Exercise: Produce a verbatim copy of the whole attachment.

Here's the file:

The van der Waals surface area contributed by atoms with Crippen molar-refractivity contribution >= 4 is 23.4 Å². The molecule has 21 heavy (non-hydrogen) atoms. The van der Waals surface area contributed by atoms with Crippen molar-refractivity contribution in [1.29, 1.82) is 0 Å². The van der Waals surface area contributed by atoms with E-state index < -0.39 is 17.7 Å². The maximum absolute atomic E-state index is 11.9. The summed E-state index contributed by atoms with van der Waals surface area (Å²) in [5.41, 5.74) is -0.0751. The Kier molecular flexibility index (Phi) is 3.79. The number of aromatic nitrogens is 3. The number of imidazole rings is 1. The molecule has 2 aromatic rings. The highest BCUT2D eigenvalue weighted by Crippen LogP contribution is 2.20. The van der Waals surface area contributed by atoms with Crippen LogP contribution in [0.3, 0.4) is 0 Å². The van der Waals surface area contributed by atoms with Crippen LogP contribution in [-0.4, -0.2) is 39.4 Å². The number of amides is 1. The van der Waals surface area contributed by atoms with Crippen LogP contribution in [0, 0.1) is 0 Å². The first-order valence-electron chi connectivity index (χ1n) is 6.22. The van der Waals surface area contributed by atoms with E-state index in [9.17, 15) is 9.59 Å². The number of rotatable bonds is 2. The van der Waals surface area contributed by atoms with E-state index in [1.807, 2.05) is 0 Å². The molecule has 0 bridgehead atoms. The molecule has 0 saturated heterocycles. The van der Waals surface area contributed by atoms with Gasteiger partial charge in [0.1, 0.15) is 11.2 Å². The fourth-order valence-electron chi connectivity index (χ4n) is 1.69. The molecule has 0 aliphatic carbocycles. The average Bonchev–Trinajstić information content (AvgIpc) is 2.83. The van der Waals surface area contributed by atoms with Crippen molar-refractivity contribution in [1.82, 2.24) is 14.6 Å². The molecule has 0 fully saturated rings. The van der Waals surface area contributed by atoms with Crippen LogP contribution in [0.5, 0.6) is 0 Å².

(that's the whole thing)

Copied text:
The van der Waals surface area contributed by atoms with Crippen molar-refractivity contribution >= 4 is 23.4 Å². The molecule has 21 heavy (non-hydrogen) atoms. The van der Waals surface area contributed by atoms with Crippen molar-refractivity contribution in [1.29, 1.82) is 0 Å². The van der Waals surface area contributed by atoms with E-state index < -0.39 is 17.7 Å². The maximum absolute atomic E-state index is 11.9. The summed E-state index contributed by atoms with van der Waals surface area (Å²) in [5.41, 5.74) is -0.0751. The Kier molecular flexibility index (Phi) is 3.79. The number of aromatic nitrogens is 3. The number of imidazole rings is 1. The molecule has 2 aromatic rings. The highest BCUT2D eigenvalue weighted by Crippen LogP contribution is 2.20. The van der Waals surface area contributed by atoms with Crippen LogP contribution in [0.3, 0.4) is 0 Å². The van der Waals surface area contributed by atoms with Crippen LogP contribution in [-0.4, -0.2) is 39.4 Å². The number of amides is 1. The van der Waals surface area contributed by atoms with Crippen LogP contribution in [0, 0.1) is 0 Å². The first-order valence-electron chi connectivity index (χ1n) is 6.22. The van der Waals surface area contributed by atoms with E-state index in [9.17, 15) is 9.59 Å². The number of rotatable bonds is 2. The van der Waals surface area contributed by atoms with E-state index in [1.807, 2.05) is 0 Å². The molecule has 0 bridgehead atoms. The molecule has 0 saturated heterocycles. The van der Waals surface area contributed by atoms with Gasteiger partial charge in [0.1, 0.15) is 11.2 Å². The fourth-order valence-electron chi connectivity index (χ4n) is 1.69. The molecule has 0 aliphatic carbocycles. The average Bonchev–Trinajstić information content (AvgIpc) is 2.83. The van der Waals surface area contributed by atoms with Crippen molar-refractivity contribution in [1.82, 2.24) is 14.6 Å². The molecule has 0 fully saturated rings. The van der Waals surface area contributed by atoms with Crippen LogP contribution in [0.5, 0.6) is 0 Å².